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“You know,” said the claims adjuster, tilting his head as far back as it would go to gaze up at Grandfather’s huge branches, “you really ought to take this one out.”
Oblivious to the horrified look on my face, he continued, “The first thing I did when I bought my place was clear cut everything. Just to be safe, you know.”
To be fair, the claims adjuster was there because the temperamental black gum tree, further back in the yard, had just dropped a massive branch on the mud porch, doing enough damage that the insurance folks had to be contacted.
What he didn’t know was that 1) He was dealing with a fanatic tree-hugger, 2) I had actually hugged this tree, and 3) This tree had a name: Grandfather.
Grandfather is an enormous white oak at the bottom of the driveway. He is by far the biggest tree on a street of very large trees; his branches soar into the sky, and his trunk is so large before it roots into the ground that two people with outstretched arms could barely encircle it.
This tree was one of the first things I saw when I first looked at the house. Far from thinking, “That will have to go,” I instead marveled that this living thing, likely 200 or more years old, would be part of the place I lived in every day.
I’m not an arborist, but in my untutored opinion, Grandfather is old enough to have stood there when few humans were here but the Cherokee, and the Cherokee are on my side.
Karen Raley, in her essay “Maintaining Balance: The Religious World of the Cherokee,” writes: “Everything in the Cherokee environment—from corn and tobacco to eagles, deer, and snakes to fire and smoke to creeks and mountains—had an intelligent spirit and played a central role in Cherokee myths as well as daily practices. Native peoples did not view themselves as separate from their environment—they were a part of it.
“Like other native peoples, the Cherokees did not try to rule over nature but instead tried to keep their proper place within it.”
My proper place is to live alongside Grandfather, who is a flourishing eco-system. Birds nest in his branches, fungi live on them, and no one knows how many generations of squirrels have lived hidden among them. He is beautiful in every season: Magnificently furbished in leaves, he shades one whole side of the house in summer. In fall, he is a symphony of color (and his acorns patter against the roof like hard rain). Dark against the winter sky, his leafless outline is awe-inspiring. And in spring, as he leafs out in yellow-green, he is a reminder of renewal I see every time I walk down the driveway.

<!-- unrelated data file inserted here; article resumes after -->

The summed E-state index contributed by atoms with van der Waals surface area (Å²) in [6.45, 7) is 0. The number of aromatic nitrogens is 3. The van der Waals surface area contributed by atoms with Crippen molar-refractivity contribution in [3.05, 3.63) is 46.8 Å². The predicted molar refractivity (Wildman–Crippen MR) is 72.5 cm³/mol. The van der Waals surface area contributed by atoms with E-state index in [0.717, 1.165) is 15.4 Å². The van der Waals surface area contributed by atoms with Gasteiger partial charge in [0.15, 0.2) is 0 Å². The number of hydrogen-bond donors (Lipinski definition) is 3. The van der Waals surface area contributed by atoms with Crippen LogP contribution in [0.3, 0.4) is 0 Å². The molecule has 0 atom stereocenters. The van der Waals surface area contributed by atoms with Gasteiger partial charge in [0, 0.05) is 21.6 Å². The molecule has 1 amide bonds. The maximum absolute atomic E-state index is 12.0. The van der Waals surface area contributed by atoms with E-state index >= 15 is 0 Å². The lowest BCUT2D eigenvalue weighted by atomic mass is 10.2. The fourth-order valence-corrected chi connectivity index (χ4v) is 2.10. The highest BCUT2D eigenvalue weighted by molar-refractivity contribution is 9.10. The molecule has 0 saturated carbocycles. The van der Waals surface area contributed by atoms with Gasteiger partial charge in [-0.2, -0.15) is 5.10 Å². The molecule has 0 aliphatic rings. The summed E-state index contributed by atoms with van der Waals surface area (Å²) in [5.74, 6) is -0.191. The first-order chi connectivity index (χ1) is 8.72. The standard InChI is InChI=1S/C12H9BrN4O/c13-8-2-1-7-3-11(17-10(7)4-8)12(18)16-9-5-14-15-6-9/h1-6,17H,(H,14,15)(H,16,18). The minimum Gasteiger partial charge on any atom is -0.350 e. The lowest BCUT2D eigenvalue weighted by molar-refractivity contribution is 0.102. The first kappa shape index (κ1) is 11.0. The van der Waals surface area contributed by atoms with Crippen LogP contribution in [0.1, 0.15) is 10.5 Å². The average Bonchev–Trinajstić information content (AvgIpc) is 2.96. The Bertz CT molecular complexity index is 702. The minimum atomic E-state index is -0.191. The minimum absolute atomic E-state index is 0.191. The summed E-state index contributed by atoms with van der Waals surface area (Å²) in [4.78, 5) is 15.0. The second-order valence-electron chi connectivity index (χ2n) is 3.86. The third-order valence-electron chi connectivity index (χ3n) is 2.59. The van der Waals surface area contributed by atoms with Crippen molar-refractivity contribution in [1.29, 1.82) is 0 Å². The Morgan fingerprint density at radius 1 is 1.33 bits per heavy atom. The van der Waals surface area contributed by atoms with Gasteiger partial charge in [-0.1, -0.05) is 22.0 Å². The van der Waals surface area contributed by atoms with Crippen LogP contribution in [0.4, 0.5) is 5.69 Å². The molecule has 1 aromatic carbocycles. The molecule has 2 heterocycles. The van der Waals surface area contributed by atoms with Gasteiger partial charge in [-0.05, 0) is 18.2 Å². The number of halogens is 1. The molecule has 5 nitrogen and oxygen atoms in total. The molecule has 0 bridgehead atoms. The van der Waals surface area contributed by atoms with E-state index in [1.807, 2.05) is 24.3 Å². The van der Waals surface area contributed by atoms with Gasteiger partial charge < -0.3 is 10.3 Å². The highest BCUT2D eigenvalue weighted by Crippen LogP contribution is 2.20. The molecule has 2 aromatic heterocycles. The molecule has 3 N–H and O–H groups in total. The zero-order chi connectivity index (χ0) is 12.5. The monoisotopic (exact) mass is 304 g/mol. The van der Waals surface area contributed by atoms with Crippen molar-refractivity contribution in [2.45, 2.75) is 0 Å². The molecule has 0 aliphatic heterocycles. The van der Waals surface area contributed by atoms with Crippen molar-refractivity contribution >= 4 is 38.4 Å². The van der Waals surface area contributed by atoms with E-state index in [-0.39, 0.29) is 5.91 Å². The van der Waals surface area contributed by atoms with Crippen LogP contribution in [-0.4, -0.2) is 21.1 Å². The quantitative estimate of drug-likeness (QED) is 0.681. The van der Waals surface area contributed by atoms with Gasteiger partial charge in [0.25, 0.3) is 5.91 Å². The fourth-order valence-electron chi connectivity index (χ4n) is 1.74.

Of course, the claims adjustor was right. If Grandfather did fall toward the house, his bulk would crush a large portion of the front rooms. But I see that as part of the contract I made when I agreed to come and live in this place. Don’t get me wrong—tree trimming that preserves trees and at the same time, protects your property is just common sense. But to kill something that is far older than me, that has seen generations of not only squirrels but humans come and go, just to be “safe?” I’ll take my chances, thank you.
It’s the humans who have come after the Cherokee that I fear—the ones who cannot seem to grasp that it’s not about saving owls rather than creating jobs, who deny climate change in the face of overwhelming evidence, who do, in fact, believe that we as a species are entitled to do anything we wish to this place we live, no matter how destructive…because we can.